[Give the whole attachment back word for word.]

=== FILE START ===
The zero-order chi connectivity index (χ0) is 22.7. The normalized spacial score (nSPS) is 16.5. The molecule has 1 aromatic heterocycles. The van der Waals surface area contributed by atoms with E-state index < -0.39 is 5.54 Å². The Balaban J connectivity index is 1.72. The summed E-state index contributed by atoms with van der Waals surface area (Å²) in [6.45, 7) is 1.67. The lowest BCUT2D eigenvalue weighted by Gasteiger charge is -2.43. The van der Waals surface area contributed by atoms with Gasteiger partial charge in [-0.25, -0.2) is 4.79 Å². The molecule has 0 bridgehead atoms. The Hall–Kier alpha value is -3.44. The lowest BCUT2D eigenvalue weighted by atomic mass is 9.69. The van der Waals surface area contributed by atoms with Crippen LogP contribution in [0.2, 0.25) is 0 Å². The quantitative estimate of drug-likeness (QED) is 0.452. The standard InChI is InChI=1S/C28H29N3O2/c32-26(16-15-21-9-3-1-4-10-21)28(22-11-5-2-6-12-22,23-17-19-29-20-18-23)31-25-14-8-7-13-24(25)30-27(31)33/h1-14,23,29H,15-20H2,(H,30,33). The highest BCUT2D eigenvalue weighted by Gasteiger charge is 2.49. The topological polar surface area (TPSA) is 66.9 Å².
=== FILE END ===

The zero-order chi connectivity index (χ0) is 22.7. The normalized spacial score (nSPS) is 16.5. The molecule has 1 aromatic heterocycles. The van der Waals surface area contributed by atoms with E-state index < -0.39 is 5.54 Å². The Balaban J connectivity index is 1.72. The summed E-state index contributed by atoms with van der Waals surface area (Å²) in [6.45, 7) is 1.67. The lowest BCUT2D eigenvalue weighted by Gasteiger charge is -2.43. The van der Waals surface area contributed by atoms with Gasteiger partial charge in [-0.25, -0.2) is 4.79 Å². The molecule has 0 bridgehead atoms. The Hall–Kier alpha value is -3.44. The lowest BCUT2D eigenvalue weighted by atomic mass is 9.69. The van der Waals surface area contributed by atoms with Crippen LogP contribution in [0.2, 0.25) is 0 Å². The quantitative estimate of drug-likeness (QED) is 0.452. The standard InChI is InChI=1S/C28H29N3O2/c32-26(16-15-21-9-3-1-4-10-21)28(22-11-5-2-6-12-22,23-17-19-29-20-18-23)31-25-14-8-7-13-24(25)30-27(31)33/h1-14,23,29H,15-20H2,(H,30,33). The highest BCUT2D eigenvalue weighted by Gasteiger charge is 2.49. The topological polar surface area (TPSA) is 66.9 Å².